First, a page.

India v China

I made a second trip to China recently in 6 months. My first one was to Shanghai in March for 3 days [see Tech Talk: An Indian in China]. This time, I was in Beijing for 4 days.

In the Shanghai trip, I walked around the city and spoke to just one person in 3 days. In the Bejing trip, I met with quite a few people, had a few business meetings and also did some sight-seeing. A few quick impressions:

– China’s strengths lie in its infrastructure (partly fueled by the rising foreign direct investment and its huge USD 200+ billion in reserves), work ethic and the size of its domestic market.

– India’s strengths lie in English and Software, compared to China. English is still not well understood or spoken in China, and there are very few signs to guide tourists in English. By contrast, English is visible all over India. Software is the other area where India has an advantage. I don’t think we’ve leveraged our advantages well in both these areas.

– China has the magnetic pull. It has remained an enigma through history and it continues to remain one even now. Perhaps that is its attraction. There is always an element of the unknown. India, by contrast, has been much more open. That is an important difference which also is reflected in the two societies.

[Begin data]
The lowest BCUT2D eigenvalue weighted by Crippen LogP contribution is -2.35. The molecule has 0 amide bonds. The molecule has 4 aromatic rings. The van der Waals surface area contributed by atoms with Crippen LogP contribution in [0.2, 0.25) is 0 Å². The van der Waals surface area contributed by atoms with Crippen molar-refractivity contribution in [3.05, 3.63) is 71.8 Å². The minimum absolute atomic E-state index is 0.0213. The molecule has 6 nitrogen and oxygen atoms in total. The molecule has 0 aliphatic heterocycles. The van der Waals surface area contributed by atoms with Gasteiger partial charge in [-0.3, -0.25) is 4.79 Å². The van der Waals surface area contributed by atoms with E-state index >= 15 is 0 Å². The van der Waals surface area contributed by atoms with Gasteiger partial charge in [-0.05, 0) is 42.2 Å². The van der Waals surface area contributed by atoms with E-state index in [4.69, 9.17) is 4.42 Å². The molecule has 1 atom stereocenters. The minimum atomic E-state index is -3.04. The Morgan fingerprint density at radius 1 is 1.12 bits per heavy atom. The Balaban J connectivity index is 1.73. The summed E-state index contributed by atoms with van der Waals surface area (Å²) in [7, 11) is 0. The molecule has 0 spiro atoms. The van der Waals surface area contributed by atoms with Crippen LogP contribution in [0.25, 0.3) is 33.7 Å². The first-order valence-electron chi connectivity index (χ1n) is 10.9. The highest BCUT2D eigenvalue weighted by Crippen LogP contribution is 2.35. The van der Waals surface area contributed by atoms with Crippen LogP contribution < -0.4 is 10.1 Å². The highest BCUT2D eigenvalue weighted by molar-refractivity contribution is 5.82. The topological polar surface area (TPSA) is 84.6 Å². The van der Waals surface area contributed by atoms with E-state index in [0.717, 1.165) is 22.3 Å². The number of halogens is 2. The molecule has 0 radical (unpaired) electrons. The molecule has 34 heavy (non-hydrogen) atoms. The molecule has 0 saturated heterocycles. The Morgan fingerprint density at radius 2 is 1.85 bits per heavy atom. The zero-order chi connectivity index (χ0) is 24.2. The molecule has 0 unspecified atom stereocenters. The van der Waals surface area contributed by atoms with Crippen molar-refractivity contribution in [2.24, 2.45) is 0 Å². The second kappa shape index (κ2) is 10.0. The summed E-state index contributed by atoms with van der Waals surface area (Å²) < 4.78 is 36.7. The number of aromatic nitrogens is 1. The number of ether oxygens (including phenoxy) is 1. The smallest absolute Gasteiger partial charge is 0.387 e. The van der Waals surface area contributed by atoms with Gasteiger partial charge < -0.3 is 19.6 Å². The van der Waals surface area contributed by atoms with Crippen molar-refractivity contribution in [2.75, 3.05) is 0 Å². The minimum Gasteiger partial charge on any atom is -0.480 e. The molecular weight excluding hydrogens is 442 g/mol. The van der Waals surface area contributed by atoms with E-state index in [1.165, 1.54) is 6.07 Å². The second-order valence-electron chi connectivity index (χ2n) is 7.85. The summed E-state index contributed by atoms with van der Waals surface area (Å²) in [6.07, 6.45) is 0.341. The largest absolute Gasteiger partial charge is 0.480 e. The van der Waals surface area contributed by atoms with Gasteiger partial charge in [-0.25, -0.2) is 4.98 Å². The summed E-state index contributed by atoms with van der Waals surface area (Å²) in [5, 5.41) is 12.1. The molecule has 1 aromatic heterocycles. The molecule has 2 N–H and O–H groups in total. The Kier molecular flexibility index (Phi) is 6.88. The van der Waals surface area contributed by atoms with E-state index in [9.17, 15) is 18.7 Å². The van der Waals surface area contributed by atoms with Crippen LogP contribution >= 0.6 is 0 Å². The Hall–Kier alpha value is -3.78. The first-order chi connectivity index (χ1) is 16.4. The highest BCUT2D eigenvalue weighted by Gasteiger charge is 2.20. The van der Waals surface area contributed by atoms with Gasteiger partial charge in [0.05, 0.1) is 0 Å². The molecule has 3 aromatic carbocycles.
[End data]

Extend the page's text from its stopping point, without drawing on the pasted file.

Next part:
Can India catch up? I don’t think so. China is at least a decade ahead of India. The point really is: can India leverage some of its unique advantages to change the rules of the game? Software – and software products, not juust services – are what we should be focusing on a big way to target the billions of dollars that India needs for its infrastructure development. At the lower-end, IT-enabled services can take care of the bread-and-butter business.

Above all, I think India still lacks the Will and Vision to play and win at the global stage. And when I say India, I mean Indians. A global mindset is needed – the market is not just our local city or India. This has to come across at multiple levels in India. The next decade is very important if India has to become an economic force the world respects and fears) – and technology has to play an important part in making it happen. Its a chance we may not get for a long, long time to come. Its tough – but China has shown that change can happen in a decade. That’s what India needs to learn – and do.

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Rajesh Jain

An Entrepreneur based in Mumbai, India.